Editorial: Taurus Deserved Better Treatment

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Dear Detroit: Stop reinventing the wheel.

Ford is making a good (if not particularly bold) move in resurrecting a fabled brand, Taurus, as the new name for the Five Hundred, a respectable sedan in need of a higher profile. But the fact that Ford ever scrapped Taurus in the first place is a stark reminder of Detroit's bad habit of name dropping.

The last time Taurus was the nation's top-selling car (1996), domestic models accounted for six of the top 10 sellers. Five are gone: Ford's Taurus and Escort; GM's Cavalier, Lumina and Grand Am. The sixth, GM's Saturn, has morphed into a series of products under that division.

And what about the four imports from '96-Toyota's Camry and Corolla and Honda's Accord and Civic? They were four of the five top-selling cars in 2006.

The dearly departed domestic models share a theme: Ford and GM milked them for sales but didn't reinvest in the products. The cars sank into auto purgatory, aka rentals and fleet sales, before disappearing altogether.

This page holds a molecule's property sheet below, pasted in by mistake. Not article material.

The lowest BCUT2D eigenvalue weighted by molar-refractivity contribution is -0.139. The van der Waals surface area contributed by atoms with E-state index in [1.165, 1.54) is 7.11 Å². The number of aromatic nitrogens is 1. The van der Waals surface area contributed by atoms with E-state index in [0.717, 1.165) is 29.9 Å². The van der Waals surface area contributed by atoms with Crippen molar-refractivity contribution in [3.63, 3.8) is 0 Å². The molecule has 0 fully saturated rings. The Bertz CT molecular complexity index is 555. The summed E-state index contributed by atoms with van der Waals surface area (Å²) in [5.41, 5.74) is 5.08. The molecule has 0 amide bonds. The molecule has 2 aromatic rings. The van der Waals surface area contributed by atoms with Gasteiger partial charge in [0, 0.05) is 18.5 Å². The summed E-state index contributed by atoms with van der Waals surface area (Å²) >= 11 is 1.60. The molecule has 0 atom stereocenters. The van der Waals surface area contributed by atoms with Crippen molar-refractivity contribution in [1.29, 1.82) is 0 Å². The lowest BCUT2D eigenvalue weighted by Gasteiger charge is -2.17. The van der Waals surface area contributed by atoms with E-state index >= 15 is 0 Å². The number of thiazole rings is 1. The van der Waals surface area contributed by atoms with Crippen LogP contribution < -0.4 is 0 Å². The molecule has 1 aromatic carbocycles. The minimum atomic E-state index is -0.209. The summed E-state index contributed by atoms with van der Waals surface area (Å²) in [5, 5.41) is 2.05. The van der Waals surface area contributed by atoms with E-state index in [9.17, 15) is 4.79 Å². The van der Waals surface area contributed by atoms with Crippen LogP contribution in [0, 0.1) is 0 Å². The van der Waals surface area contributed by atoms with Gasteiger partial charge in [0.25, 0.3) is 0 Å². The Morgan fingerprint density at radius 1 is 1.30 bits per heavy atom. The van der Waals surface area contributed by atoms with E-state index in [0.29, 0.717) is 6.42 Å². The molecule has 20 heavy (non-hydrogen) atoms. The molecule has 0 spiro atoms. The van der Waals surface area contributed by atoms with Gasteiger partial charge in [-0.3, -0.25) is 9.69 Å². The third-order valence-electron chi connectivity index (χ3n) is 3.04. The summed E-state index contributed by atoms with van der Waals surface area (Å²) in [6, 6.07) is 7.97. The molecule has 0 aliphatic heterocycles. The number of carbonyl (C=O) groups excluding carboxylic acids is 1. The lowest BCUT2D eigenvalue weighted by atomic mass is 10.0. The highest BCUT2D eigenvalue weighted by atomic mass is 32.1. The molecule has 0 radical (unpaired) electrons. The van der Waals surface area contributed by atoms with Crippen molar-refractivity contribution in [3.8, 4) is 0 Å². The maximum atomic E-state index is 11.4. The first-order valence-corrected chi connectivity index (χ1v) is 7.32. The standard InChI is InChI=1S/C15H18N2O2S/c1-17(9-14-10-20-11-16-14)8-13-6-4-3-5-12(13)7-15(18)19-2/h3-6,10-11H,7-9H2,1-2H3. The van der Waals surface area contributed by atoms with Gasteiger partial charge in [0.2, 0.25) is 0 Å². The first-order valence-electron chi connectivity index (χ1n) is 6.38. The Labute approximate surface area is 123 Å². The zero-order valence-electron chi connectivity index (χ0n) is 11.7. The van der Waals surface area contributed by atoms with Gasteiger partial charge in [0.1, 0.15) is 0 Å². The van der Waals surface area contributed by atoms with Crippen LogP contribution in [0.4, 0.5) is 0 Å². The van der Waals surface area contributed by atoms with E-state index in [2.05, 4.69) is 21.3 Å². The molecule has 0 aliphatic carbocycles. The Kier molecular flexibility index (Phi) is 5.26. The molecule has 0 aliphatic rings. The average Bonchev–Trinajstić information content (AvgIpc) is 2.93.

Such is the typical lifecycle of a Detroit car. Some models endure; Ford's Mustang has been around since 1964. Yet too often, one of the Big Three launches a model with grand ambitions but fails to support it over time; sales fall, the name loses luster. The automaker responds with an all-new product sporting a new name (or one resurrected from decades back). In so doing, the marketer throws away the equity of the outgoing model name and spends millions establishing a new identity.

Japan also ditches losers: Toyota replaced frumpy Echo with Yaris. But Toyota continually reinvests in Camry so its flagship is always fresh.

Ford replaced Taurus with three models-Five Hundred and Fusion sedans, the Freestyle crossover-but kept Taurus for fleets till late last year. Of those four, the top-selling model in '06 was ... Taurus.

Now Five Hundred and Freestyle become Taurus and Taurus X, respectively; sibling Montego will reclaim the Sable label. Better late than never. But even better if Detroit could learn to invest money in product and marketing that would keep its best car names in the game year after year.
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